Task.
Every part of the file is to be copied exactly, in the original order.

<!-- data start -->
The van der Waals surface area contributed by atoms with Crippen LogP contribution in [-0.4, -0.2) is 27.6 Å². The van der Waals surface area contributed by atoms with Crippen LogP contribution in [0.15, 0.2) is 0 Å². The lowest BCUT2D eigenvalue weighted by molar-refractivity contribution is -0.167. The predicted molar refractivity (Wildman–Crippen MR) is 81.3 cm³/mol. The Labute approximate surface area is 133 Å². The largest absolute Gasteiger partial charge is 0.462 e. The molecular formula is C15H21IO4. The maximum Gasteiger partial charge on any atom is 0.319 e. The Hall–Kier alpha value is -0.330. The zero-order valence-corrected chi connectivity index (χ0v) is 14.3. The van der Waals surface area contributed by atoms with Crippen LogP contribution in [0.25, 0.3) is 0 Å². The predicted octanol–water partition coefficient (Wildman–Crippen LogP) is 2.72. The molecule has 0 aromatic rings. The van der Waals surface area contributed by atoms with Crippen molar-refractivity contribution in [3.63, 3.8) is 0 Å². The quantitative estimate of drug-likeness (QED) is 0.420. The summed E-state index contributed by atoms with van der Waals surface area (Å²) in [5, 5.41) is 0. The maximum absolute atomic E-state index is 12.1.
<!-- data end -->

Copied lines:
The van der Waals surface area contributed by atoms with Crippen LogP contribution in [-0.4, -0.2) is 27.6 Å². The van der Waals surface area contributed by atoms with Crippen LogP contribution in [0.15, 0.2) is 0 Å². The lowest BCUT2D eigenvalue weighted by molar-refractivity contribution is -0.167. The predicted molar refractivity (Wildman–Crippen MR) is 81.3 cm³/mol. The Labute approximate surface area is 133 Å². The largest absolute Gasteiger partial charge is 0.462 e. The molecular formula is C15H21IO4. The maximum Gasteiger partial charge on any atom is 0.319 e. The Hall–Kier alpha value is -0.330. The zero-order valence-corrected chi connectivity index (χ0v) is 14.3. The van der Waals surface area contributed by atoms with Crippen LogP contribution in [0.25, 0.3) is 0 Å². The predicted octanol–water partition coefficient (Wildman–Crippen LogP) is 2.72. The molecule has 0 aromatic rings. The van der Waals surface area contributed by atoms with Crippen molar-refractivity contribution in [3.63, 3.8) is 0 Å². The quantitative estimate of drug-likeness (QED) is 0.420. The summed E-state index contributed by atoms with van der Waals surface area (Å²) in [5, 5.41) is 0. The maximum absolute atomic E-state index is 12.1.